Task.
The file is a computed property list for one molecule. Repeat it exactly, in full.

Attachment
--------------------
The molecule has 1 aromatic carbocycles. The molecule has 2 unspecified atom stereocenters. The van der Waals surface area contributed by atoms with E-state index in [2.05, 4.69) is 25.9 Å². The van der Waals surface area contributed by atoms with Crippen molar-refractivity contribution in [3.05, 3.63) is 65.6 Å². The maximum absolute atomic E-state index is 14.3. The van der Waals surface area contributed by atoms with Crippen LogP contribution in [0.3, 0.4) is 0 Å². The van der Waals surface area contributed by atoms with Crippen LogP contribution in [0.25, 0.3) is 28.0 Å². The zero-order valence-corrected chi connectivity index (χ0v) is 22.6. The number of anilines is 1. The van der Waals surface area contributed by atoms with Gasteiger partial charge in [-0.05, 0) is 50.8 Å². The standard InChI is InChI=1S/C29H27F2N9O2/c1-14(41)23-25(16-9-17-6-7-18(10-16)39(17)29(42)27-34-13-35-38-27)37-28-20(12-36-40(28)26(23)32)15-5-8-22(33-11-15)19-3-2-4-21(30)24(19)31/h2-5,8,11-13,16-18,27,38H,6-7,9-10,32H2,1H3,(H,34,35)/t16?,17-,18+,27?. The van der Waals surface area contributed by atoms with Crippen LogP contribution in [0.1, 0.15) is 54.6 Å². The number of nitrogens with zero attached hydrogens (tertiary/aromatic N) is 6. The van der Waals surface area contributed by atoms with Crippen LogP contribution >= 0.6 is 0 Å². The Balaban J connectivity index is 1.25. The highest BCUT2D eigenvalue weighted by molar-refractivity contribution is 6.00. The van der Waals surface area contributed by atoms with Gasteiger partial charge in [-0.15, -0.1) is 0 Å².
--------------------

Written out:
The molecule has 1 aromatic carbocycles. The molecule has 2 unspecified atom stereocenters. The van der Waals surface area contributed by atoms with E-state index in [2.05, 4.69) is 25.9 Å². The van der Waals surface area contributed by atoms with Crippen molar-refractivity contribution in [3.05, 3.63) is 65.6 Å². The maximum absolute atomic E-state index is 14.3. The van der Waals surface area contributed by atoms with Crippen LogP contribution in [0.3, 0.4) is 0 Å². The van der Waals surface area contributed by atoms with Crippen LogP contribution in [0.25, 0.3) is 28.0 Å². The zero-order valence-corrected chi connectivity index (χ0v) is 22.6. The number of anilines is 1. The van der Waals surface area contributed by atoms with Gasteiger partial charge in [-0.05, 0) is 50.8 Å². The standard InChI is InChI=1S/C29H27F2N9O2/c1-14(41)23-25(16-9-17-6-7-18(10-16)39(17)29(42)27-34-13-35-38-27)37-28-20(12-36-40(28)26(23)32)15-5-8-22(33-11-15)19-3-2-4-21(30)24(19)31/h2-5,8,11-13,16-18,27,38H,6-7,9-10,32H2,1H3,(H,34,35)/t16?,17-,18+,27?. The van der Waals surface area contributed by atoms with Crippen LogP contribution in [0.1, 0.15) is 54.6 Å². The number of nitrogens with zero attached hydrogens (tertiary/aromatic N) is 6. The van der Waals surface area contributed by atoms with Crippen LogP contribution >= 0.6 is 0 Å². The Balaban J connectivity index is 1.25. The highest BCUT2D eigenvalue weighted by molar-refractivity contribution is 6.00. The van der Waals surface area contributed by atoms with Gasteiger partial charge in [-0.15, -0.1) is 0 Å².